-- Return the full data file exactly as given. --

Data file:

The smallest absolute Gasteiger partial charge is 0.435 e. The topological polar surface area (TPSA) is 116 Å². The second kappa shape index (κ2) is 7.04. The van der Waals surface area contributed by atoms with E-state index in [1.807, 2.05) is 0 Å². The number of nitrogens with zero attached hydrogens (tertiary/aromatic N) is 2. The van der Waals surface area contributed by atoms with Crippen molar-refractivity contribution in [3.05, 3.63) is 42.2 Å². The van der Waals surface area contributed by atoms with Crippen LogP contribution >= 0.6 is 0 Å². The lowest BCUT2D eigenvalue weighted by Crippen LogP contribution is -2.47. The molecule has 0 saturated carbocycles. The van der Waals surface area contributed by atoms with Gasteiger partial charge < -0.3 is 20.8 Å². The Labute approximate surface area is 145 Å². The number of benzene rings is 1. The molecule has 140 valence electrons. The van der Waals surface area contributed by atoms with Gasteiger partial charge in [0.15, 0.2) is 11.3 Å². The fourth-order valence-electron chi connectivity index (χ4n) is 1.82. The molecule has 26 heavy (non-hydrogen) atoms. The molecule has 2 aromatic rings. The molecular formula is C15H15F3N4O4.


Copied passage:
The smallest absolute Gasteiger partial charge is 0.435 e. The topological polar surface area (TPSA) is 116 Å². The second kappa shape index (κ2) is 7.04. The van der Waals surface area contributed by atoms with E-state index in [1.807, 2.05) is 0 Å². The number of nitrogens with zero attached hydrogens (tertiary/aromatic N) is 2. The van der Waals surface area contributed by atoms with Crippen molar-refractivity contribution in [3.05, 3.63) is 42.2 Å². The van der Waals surface area contributed by atoms with Crippen LogP contribution >= 0.6 is 0 Å². The lowest BCUT2D eigenvalue weighted by Crippen LogP contribution is -2.47. The molecule has 0 saturated carbocycles. The van der Waals surface area contributed by atoms with Gasteiger partial charge < -0.3 is 20.8 Å². The Labute approximate surface area is 145 Å². The number of benzene rings is 1. The molecule has 140 valence electrons. The van der Waals surface area contributed by atoms with Gasteiger partial charge in [0.15, 0.2) is 11.3 Å². The fourth-order valence-electron chi connectivity index (χ4n) is 1.82. The molecule has 26 heavy (non-hydrogen) atoms. The molecule has 2 aromatic rings. The molecular formula is C15H15F3N4O4.